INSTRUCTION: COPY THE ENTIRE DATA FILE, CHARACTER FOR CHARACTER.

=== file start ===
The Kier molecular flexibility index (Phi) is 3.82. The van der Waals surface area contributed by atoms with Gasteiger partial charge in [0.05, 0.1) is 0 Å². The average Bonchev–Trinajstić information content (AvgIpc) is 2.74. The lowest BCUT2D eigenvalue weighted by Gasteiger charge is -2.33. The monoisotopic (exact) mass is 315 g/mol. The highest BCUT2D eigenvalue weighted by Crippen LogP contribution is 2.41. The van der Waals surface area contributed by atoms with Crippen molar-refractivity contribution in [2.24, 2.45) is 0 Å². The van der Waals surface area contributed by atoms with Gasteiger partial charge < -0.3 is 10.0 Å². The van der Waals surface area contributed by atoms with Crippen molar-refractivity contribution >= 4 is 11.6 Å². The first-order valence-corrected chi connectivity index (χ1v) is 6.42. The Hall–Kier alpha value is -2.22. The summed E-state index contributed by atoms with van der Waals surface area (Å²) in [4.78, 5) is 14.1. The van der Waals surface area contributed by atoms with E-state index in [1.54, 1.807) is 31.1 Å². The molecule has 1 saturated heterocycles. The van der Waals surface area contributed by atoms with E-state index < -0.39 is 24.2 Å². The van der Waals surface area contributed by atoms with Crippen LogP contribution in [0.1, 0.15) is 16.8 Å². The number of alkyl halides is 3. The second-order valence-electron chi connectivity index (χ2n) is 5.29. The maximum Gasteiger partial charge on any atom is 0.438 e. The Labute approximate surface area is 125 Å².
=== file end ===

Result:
The Kier molecular flexibility index (Phi) is 3.82. The van der Waals surface area contributed by atoms with Gasteiger partial charge in [0.05, 0.1) is 0 Å². The average Bonchev–Trinajstić information content (AvgIpc) is 2.74. The lowest BCUT2D eigenvalue weighted by Gasteiger charge is -2.33. The monoisotopic (exact) mass is 315 g/mol. The highest BCUT2D eigenvalue weighted by Crippen LogP contribution is 2.41. The van der Waals surface area contributed by atoms with Crippen molar-refractivity contribution in [2.24, 2.45) is 0 Å². The van der Waals surface area contributed by atoms with Gasteiger partial charge < -0.3 is 10.0 Å². The van der Waals surface area contributed by atoms with Crippen molar-refractivity contribution >= 4 is 11.6 Å². The first-order valence-corrected chi connectivity index (χ1v) is 6.42. The Hall–Kier alpha value is -2.22. The summed E-state index contributed by atoms with van der Waals surface area (Å²) in [4.78, 5) is 14.1. The van der Waals surface area contributed by atoms with E-state index in [1.54, 1.807) is 31.1 Å². The molecule has 1 saturated heterocycles. The van der Waals surface area contributed by atoms with E-state index < -0.39 is 24.2 Å². The van der Waals surface area contributed by atoms with Crippen LogP contribution in [0.1, 0.15) is 16.8 Å². The number of alkyl halides is 3. The second-order valence-electron chi connectivity index (χ2n) is 5.29. The maximum Gasteiger partial charge on any atom is 0.438 e. The Labute approximate surface area is 125 Å².